‘Fight the bite’ and protect yourself from Lyme disease

As the warm weather returns and you look forward to spending more time outdoors, you’re encouraged to ‘fight the bite’ by covering up and cleaning up.

As York Region prepares to launch its 2018 vector-borne disease program in May to limit the impact of West Nile virus, Lyme disease and Zika virus activity, it advises residents to cover up with light-coloured, long-sleeved shirts and long pants and to clean up standing water around your home where mosquitoes like to breed, such as flower pots, old tires, tin cans and pool covers.

Vector-borne diseases are transmitted to humans through the bite of an infected mosquito or tick. Prevention is the best defense against West Nile virus, Lyme disease and Zika virus. The Region offers these additional tips:

  • Use an insect repellent containing DEET or icaridin
  • Cover up exposed skin when you go outside by wearing long-sleeved shirts or jackets, long pants and socks
  • Check yourself and your children for ticks, paying special attention to the groin, scalp, underarm areas and back.

Remove attached ticks as quickly as possible. Grasp the tick with a set of tweezers as close to the skin as possible and slowly pull the tick straight out until it is removed. Also, be sure to check your pets regularly for ticks. Dogs and cats can’t spread Lyme disease but can bring infected ticks into your home.

More cases of Lyme disease were reported in York Region in 2016-17 compared to previous years because of higher temperatures, precipitation, climate change and expanded risk areas throughout the Region.

Lyme disease is spread through the bite of an infected blacklegged tick – also known as a deer tick. Early symptoms typically occur within one to two weeks of a tick bite but can occur as soon as three days or as long as a month. Initial symptoms differ from person to person, which makes Lyme disease very difficult to diagnose. Some people may have no symptoms at all while others may suffer severe symptoms but not for weeks after the bite and may not associate the illness with the bite.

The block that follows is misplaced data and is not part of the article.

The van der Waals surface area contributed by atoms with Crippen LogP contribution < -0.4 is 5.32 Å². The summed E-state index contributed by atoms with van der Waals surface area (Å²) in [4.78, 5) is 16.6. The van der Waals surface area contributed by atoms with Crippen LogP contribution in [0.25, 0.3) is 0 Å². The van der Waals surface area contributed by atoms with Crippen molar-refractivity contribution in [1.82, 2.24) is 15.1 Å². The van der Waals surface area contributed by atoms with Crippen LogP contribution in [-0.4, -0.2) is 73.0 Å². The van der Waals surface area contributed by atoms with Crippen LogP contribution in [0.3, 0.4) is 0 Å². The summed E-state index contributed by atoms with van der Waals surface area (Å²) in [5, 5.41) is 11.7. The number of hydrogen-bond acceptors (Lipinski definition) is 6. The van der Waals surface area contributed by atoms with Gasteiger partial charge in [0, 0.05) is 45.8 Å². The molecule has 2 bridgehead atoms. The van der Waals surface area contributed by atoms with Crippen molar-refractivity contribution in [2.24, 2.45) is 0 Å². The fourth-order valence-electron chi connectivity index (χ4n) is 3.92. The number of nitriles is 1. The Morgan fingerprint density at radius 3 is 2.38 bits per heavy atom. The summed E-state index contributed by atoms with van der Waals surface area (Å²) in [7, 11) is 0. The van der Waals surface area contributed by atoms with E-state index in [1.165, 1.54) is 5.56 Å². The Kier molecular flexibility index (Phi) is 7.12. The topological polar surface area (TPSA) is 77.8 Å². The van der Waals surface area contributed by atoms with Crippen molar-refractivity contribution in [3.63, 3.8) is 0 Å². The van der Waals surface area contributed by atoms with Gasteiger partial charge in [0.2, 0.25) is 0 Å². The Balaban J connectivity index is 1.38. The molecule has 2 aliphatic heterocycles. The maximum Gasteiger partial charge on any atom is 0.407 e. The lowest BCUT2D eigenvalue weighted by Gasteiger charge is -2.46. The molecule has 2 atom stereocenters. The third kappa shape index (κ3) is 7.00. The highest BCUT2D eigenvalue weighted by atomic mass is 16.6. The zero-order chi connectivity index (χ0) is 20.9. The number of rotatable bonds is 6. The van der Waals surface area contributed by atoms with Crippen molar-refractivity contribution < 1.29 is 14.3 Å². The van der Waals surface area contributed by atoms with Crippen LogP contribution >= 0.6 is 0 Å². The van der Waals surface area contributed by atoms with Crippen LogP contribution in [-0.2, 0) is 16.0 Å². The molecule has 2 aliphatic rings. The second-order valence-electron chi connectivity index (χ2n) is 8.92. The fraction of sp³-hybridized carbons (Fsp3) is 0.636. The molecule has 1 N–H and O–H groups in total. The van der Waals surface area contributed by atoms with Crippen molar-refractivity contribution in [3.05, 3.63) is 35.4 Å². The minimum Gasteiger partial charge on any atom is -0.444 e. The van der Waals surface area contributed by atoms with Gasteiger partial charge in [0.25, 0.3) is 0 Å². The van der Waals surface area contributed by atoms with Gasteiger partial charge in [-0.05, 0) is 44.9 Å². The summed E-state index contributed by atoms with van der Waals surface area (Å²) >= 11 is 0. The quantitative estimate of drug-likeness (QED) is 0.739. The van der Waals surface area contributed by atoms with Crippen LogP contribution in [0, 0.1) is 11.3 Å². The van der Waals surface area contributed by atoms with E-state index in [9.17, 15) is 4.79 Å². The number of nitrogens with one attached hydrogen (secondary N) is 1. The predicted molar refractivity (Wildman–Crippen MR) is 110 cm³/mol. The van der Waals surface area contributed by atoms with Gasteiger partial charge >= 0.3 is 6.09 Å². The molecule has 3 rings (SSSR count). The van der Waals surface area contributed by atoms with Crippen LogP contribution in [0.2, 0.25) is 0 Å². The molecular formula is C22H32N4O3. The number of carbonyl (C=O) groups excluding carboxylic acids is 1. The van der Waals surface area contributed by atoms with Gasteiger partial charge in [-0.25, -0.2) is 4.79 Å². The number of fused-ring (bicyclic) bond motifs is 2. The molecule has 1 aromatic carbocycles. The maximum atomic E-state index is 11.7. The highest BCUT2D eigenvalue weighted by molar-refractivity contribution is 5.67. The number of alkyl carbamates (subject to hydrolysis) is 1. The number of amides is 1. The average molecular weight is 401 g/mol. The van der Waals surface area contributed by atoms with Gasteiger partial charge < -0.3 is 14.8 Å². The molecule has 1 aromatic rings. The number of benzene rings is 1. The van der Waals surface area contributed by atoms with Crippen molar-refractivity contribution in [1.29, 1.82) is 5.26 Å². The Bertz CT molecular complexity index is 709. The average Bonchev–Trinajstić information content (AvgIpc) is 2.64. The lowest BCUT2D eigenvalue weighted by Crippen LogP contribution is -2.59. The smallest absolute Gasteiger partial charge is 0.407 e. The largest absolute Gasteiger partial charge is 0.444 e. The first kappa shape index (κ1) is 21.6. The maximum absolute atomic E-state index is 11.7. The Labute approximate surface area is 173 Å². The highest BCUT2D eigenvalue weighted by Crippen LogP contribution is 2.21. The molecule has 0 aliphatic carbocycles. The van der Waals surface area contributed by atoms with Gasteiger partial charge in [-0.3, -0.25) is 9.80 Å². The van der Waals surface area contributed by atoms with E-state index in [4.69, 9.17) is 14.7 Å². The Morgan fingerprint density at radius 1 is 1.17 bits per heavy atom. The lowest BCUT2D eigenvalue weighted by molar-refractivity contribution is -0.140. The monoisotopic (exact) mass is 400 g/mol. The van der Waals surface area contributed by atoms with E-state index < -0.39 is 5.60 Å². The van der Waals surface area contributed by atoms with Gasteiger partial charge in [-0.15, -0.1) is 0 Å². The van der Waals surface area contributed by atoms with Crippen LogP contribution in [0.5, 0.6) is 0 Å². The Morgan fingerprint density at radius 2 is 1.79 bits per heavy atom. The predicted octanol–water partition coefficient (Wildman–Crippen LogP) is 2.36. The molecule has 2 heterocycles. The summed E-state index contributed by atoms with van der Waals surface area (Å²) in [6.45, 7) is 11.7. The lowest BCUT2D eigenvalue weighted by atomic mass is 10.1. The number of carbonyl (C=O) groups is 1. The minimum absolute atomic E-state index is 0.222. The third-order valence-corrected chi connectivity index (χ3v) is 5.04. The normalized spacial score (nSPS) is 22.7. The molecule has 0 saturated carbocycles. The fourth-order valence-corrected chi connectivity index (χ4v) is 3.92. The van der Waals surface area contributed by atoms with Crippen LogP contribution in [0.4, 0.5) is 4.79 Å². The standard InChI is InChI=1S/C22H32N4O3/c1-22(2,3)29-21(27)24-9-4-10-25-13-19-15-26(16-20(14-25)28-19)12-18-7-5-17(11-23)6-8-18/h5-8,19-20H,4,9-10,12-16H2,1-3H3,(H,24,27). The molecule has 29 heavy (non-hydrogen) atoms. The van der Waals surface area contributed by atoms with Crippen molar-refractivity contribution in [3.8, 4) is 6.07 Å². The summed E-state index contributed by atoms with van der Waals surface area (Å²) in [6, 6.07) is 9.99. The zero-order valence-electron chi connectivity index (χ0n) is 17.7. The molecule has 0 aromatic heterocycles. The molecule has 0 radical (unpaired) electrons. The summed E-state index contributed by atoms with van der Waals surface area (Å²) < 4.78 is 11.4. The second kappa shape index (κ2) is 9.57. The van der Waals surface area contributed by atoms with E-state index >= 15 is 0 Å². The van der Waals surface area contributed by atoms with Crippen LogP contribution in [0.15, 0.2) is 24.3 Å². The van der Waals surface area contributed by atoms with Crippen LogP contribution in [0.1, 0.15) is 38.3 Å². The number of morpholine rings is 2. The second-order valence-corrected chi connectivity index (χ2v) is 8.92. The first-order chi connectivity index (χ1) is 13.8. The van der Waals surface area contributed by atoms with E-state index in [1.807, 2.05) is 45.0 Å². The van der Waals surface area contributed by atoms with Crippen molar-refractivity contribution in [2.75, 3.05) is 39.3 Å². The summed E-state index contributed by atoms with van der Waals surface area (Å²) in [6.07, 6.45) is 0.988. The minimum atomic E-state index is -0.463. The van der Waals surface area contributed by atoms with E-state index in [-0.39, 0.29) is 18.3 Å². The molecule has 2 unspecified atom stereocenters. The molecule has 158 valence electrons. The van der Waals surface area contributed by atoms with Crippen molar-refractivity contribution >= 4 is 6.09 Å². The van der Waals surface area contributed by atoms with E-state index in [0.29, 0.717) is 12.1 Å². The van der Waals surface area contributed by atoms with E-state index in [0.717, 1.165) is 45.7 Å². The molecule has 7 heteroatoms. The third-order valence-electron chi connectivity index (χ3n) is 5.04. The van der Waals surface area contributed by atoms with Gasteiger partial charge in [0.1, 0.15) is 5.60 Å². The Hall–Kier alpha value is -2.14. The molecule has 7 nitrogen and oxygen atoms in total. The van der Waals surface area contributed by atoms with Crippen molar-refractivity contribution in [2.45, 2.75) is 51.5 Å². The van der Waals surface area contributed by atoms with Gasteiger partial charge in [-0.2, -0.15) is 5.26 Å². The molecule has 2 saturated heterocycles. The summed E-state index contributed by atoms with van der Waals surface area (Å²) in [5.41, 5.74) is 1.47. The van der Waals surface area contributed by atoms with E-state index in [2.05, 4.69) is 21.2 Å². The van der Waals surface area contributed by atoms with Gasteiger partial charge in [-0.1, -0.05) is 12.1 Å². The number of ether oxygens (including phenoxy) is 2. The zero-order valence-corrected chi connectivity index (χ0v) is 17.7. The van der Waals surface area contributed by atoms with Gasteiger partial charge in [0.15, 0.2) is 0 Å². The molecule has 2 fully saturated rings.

Signs of Lyme disease can include one or more of the following symptoms with varying degrees of severity: fatigue, fever or chills, headache, spasms or weakness, numbness or tingling, swollen lymph nodes, skin rash, brain fog or dizziness, nervous system disorders, muscle and joint pain, and abnormal heartbeat. The sooner you get treatment, the sooner you can begin recovery.

For more information on vector-borne diseases, contact York Region Health Connection at 1-800-361-5653 or TTY 1-866-252-9933. Visit york.ca/westnile and york.ca/lymedisease for more information, including local areas where blacklegged ticks have been found, how and where to submit a tick for testing.

Leave a Reply

Your email address will not be published. Required fields are marked *

Share This